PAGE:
Lehigh to offer approved course sequence in behavior analysis


Courtesy of Lehigh University College of Education

Lehigh’s College of Education has received approval to offer a six-course, 18-credit sequence toward the Board Certified Behavior Analyst.

The Behavior Analyst Certification Board, or BACB, approved the course sequence, which will provide a concentration of coursework in behavior analysis.

Course sequence coordinator Brenna Wood said the College of Education has a focus on behavioral support and that it made sense to pursue BACB approval for the coursework. The courses are offered to graduate students and returning alumni. 

Wood said if students are interested in pursuing a BCBA that, in addition to the approved course sequence, additional requirements for eligibility are needed to take the Board Certified Behavior Analyst Examination. Those interested in taking the BCBA exam must also have at least an acceptable master’s degree from an accredited university and a defined period of supervised practical experience. Ongoing ethical compliance is also required for BACB certification eligibility.

Wood said school psychologists, special educators and individuals interested in providing behavior support to people with disabilities such as autism are just a few people who can benefit from taking the approved course sequence. She said those interested in working with individuals with behavior support needs should consider taking the new courses because there is an increasing demand among employers for behavioral analysts who can address challenging behavior.

Beth Pelton, an academic coordinator for undergraduate programs, said the process of implementing a new program can be a lengthy one. There are six different stages of review to formulate a new degree taking place from October to May. Two separate committees and the board of trustees make the final decision.

Pelton said she was excited to find out about the approved course sequence because new programs are not often implemented into the curriculum. She said once a program has been implemented, it is rarely removed due to the amount of research conducted before it starts.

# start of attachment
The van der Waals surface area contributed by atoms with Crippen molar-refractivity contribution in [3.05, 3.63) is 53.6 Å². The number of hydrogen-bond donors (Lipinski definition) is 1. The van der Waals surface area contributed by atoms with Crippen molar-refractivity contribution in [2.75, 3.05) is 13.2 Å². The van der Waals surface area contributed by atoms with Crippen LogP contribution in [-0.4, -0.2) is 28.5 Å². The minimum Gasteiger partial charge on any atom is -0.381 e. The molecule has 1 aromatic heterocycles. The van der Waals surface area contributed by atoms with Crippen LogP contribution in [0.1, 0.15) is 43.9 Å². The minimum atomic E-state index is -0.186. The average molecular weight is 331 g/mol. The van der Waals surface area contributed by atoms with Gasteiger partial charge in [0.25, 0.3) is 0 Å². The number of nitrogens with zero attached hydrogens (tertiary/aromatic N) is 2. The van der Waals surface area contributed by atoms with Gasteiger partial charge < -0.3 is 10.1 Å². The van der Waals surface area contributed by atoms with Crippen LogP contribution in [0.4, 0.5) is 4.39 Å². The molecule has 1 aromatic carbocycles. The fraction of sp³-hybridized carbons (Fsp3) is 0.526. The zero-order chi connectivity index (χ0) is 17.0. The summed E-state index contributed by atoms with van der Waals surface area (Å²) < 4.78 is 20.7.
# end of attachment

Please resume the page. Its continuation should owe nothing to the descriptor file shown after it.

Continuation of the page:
Kim McCombs, ’14, said she completed her master’s and returned to take the approved course sequence.

“I was excited that I was going to complete the applied behavioral analysis program at a nationally recognized college of education,” McCombs said. “I knew I could go online, but to have the opportunity to learn from leading researchers and practitioners in the field, in my mind, strengthens the program.”

McCombs said she originally saw the program and a way to properly address behaviors or her students with autism. She said the more she worked in her school, the more she realized how behavior analysts can help other students as well. 

“In my mind, finding a way to help others lead a happy, healthy and productive life is part of what we are responsible for as teachers and as human beings,” McCombs said.

The behavior analyst classes can be incorporated into a special education master’s degree. The College of Education also plans to implement a supervised practicum within the next year to further support students pursuing careers in behavior analysis. The course hours of the new sequence can be applied to fulfill some requirements of becoming licensed as a Pennsylvania behavior specialist.

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1 Comment

  1. Robert Davenport on

    I was interested in seeing if behavior analysis included why members of a group are interested in hazing potential members to the point of injury and death (as in the death of a Florida A&M band member, local to Atlanta, GA, beaten to death by other band members). I’m thinking some people have a twisted idea of what fun is.

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